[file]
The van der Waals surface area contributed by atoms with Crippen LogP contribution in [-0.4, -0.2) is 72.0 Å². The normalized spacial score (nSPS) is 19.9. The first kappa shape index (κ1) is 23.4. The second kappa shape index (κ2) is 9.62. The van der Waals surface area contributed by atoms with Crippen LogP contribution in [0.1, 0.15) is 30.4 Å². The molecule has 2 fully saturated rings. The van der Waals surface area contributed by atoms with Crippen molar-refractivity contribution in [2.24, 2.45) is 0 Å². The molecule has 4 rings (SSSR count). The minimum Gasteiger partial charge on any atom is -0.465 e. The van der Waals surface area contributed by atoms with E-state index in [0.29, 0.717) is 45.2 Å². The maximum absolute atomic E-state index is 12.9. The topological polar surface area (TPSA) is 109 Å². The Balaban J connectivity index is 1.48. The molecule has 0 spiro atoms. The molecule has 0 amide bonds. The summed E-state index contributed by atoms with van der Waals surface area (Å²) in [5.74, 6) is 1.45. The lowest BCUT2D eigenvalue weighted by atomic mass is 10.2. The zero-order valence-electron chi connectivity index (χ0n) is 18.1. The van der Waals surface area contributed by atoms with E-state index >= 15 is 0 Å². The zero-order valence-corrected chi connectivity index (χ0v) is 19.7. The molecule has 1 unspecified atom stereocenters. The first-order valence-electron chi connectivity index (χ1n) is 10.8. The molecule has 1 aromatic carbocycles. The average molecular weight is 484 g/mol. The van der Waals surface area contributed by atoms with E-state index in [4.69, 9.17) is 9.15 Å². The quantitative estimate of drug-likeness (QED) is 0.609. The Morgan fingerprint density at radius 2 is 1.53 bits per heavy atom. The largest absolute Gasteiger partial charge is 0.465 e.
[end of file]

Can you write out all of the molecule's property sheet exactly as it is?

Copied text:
The van der Waals surface area contributed by atoms with Crippen LogP contribution in [-0.4, -0.2) is 72.0 Å². The normalized spacial score (nSPS) is 19.9. The first kappa shape index (κ1) is 23.4. The second kappa shape index (κ2) is 9.62. The van der Waals surface area contributed by atoms with Crippen LogP contribution in [0.1, 0.15) is 30.4 Å². The molecule has 2 fully saturated rings. The van der Waals surface area contributed by atoms with Crippen molar-refractivity contribution in [2.24, 2.45) is 0 Å². The molecule has 4 rings (SSSR count). The minimum Gasteiger partial charge on any atom is -0.465 e. The van der Waals surface area contributed by atoms with E-state index in [0.29, 0.717) is 45.2 Å². The maximum absolute atomic E-state index is 12.9. The topological polar surface area (TPSA) is 109 Å². The Balaban J connectivity index is 1.48. The molecule has 0 spiro atoms. The molecule has 0 amide bonds. The summed E-state index contributed by atoms with van der Waals surface area (Å²) in [5.74, 6) is 1.45. The lowest BCUT2D eigenvalue weighted by atomic mass is 10.2. The zero-order valence-electron chi connectivity index (χ0n) is 18.1. The van der Waals surface area contributed by atoms with E-state index >= 15 is 0 Å². The zero-order valence-corrected chi connectivity index (χ0v) is 19.7. The molecule has 1 unspecified atom stereocenters. The first-order valence-electron chi connectivity index (χ1n) is 10.8. The molecule has 1 aromatic carbocycles. The average molecular weight is 484 g/mol. The van der Waals surface area contributed by atoms with E-state index in [4.69, 9.17) is 9.15 Å². The quantitative estimate of drug-likeness (QED) is 0.609. The Morgan fingerprint density at radius 2 is 1.53 bits per heavy atom. The largest absolute Gasteiger partial charge is 0.465 e.